Scott DeLuzio: Yeah, I’m just listening to your story and I’m hearing a lot of stuff that sort of was similar with my experience, kind of joined around the same time. I was about a year after you, but, um, you know, I, I was in the same position where I was, I was still, you know, [00:11:00] on the younger side, I graduated college already, but, um, I, you know, I was, I was single.

I really had no attachments and I had that same kind of feeling after 9 11, like need to do something, you know? And so I get where you’re coming from. Um, and I also walked into the recruiter’s office knowing the job that I wanted, and it was not the job that they wanted to give me, but, um, uh, I went in and I was like, I want to be a grunt.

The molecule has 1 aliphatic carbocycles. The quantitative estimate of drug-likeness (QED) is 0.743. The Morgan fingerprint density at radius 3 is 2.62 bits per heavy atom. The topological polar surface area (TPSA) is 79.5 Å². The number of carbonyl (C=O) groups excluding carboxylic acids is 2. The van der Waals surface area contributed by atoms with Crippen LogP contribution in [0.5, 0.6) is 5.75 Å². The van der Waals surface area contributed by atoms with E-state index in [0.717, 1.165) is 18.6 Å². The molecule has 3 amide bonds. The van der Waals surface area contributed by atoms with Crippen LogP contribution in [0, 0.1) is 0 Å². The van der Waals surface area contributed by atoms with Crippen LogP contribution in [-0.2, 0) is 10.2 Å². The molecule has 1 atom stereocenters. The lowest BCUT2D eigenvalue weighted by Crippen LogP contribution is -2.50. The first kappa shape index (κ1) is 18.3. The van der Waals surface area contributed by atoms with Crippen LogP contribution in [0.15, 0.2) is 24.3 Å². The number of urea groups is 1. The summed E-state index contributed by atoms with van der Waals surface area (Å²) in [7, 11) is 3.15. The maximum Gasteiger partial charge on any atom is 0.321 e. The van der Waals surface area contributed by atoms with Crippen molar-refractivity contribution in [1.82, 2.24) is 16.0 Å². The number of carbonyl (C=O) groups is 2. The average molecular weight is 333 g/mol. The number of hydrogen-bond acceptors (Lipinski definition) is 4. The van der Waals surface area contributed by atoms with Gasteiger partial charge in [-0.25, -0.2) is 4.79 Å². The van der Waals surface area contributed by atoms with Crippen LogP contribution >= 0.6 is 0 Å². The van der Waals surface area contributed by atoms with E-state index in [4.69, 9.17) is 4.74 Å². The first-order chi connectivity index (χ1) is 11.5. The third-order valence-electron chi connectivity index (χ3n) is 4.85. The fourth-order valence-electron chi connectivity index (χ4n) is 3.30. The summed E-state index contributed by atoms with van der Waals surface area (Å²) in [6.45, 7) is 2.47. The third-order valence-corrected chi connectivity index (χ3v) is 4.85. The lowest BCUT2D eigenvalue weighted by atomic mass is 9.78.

I want to, I want to go do grunt stuff. And, uh, like you, I scored pretty high, uh, on the ASVAB and they’re like, yeah, you could do a lot of other things. You don’t need to do that. And I was like, yeah, but that’s what I want to do. And again, I, I was, I was, uh, signing up for National Guard. So I had a job. I.

And I didn’t need to join. And so they were like, okay, yeah, we definitely need grunts, but we, we could, uh, we could always use you someplace else too, if you ever decide to change your mind, but [00:12:00] I never did, uh, stuck with that through the entire time that I was in. But, um, but yeah, very, very similar. And, um, You know, I, I appreciate you sharing your story and your, your background.